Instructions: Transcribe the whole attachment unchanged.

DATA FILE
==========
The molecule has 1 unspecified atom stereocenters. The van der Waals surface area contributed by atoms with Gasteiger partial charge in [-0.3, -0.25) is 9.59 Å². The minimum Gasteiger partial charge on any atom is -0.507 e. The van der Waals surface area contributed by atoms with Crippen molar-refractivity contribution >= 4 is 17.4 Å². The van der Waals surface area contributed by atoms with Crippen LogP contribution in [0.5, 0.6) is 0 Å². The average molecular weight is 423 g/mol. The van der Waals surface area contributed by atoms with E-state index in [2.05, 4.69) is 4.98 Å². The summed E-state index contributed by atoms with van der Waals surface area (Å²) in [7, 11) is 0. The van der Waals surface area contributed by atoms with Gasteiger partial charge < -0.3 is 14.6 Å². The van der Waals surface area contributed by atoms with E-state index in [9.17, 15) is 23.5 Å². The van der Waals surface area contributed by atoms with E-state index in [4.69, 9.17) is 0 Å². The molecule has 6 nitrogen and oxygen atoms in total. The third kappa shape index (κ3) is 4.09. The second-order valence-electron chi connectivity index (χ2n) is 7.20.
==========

The molecule has 1 unspecified atom stereocenters. The van der Waals surface area contributed by atoms with Gasteiger partial charge in [-0.3, -0.25) is 9.59 Å². The minimum Gasteiger partial charge on any atom is -0.507 e. The van der Waals surface area contributed by atoms with Crippen molar-refractivity contribution >= 4 is 17.4 Å². The van der Waals surface area contributed by atoms with Crippen LogP contribution in [0.5, 0.6) is 0 Å². The average molecular weight is 423 g/mol. The van der Waals surface area contributed by atoms with E-state index in [2.05, 4.69) is 4.98 Å². The summed E-state index contributed by atoms with van der Waals surface area (Å²) in [7, 11) is 0. The van der Waals surface area contributed by atoms with Gasteiger partial charge < -0.3 is 14.6 Å². The van der Waals surface area contributed by atoms with E-state index in [9.17, 15) is 23.5 Å². The van der Waals surface area contributed by atoms with E-state index in [4.69, 9.17) is 0 Å². The molecule has 6 nitrogen and oxygen atoms in total. The third kappa shape index (κ3) is 4.09. The second-order valence-electron chi connectivity index (χ2n) is 7.20.